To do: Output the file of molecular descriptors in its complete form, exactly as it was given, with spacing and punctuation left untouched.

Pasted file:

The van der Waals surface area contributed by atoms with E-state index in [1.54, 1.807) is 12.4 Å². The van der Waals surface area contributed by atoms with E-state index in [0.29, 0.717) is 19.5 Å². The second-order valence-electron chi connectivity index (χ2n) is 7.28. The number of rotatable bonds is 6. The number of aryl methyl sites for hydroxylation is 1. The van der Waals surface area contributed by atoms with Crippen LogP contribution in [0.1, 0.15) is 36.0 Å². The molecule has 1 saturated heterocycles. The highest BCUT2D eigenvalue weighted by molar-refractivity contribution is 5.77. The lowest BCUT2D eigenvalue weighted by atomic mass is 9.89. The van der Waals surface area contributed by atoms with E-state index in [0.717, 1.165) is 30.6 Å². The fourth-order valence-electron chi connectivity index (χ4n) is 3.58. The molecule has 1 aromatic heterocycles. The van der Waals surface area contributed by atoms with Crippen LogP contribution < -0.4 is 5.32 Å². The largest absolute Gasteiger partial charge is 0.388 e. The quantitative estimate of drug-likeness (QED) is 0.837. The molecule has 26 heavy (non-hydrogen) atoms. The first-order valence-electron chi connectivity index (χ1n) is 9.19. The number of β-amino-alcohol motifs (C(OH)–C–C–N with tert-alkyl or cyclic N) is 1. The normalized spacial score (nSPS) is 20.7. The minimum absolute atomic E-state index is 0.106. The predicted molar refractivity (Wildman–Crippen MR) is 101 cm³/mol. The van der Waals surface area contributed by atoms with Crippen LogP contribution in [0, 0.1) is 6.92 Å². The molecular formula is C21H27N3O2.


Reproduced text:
The van der Waals surface area contributed by atoms with E-state index in [1.54, 1.807) is 12.4 Å². The van der Waals surface area contributed by atoms with E-state index in [0.29, 0.717) is 19.5 Å². The second-order valence-electron chi connectivity index (χ2n) is 7.28. The number of rotatable bonds is 6. The number of aryl methyl sites for hydroxylation is 1. The van der Waals surface area contributed by atoms with Crippen LogP contribution in [0.1, 0.15) is 36.0 Å². The molecule has 1 saturated heterocycles. The highest BCUT2D eigenvalue weighted by molar-refractivity contribution is 5.77. The lowest BCUT2D eigenvalue weighted by atomic mass is 9.89. The van der Waals surface area contributed by atoms with E-state index in [0.717, 1.165) is 30.6 Å². The fourth-order valence-electron chi connectivity index (χ4n) is 3.58. The molecule has 1 aromatic heterocycles. The van der Waals surface area contributed by atoms with Crippen LogP contribution < -0.4 is 5.32 Å². The largest absolute Gasteiger partial charge is 0.388 e. The quantitative estimate of drug-likeness (QED) is 0.837. The molecule has 26 heavy (non-hydrogen) atoms. The first-order valence-electron chi connectivity index (χ1n) is 9.19. The number of β-amino-alcohol motifs (C(OH)–C–C–N with tert-alkyl or cyclic N) is 1. The normalized spacial score (nSPS) is 20.7. The minimum absolute atomic E-state index is 0.106. The predicted molar refractivity (Wildman–Crippen MR) is 101 cm³/mol. The van der Waals surface area contributed by atoms with Crippen LogP contribution in [0, 0.1) is 6.92 Å². The molecular formula is C21H27N3O2.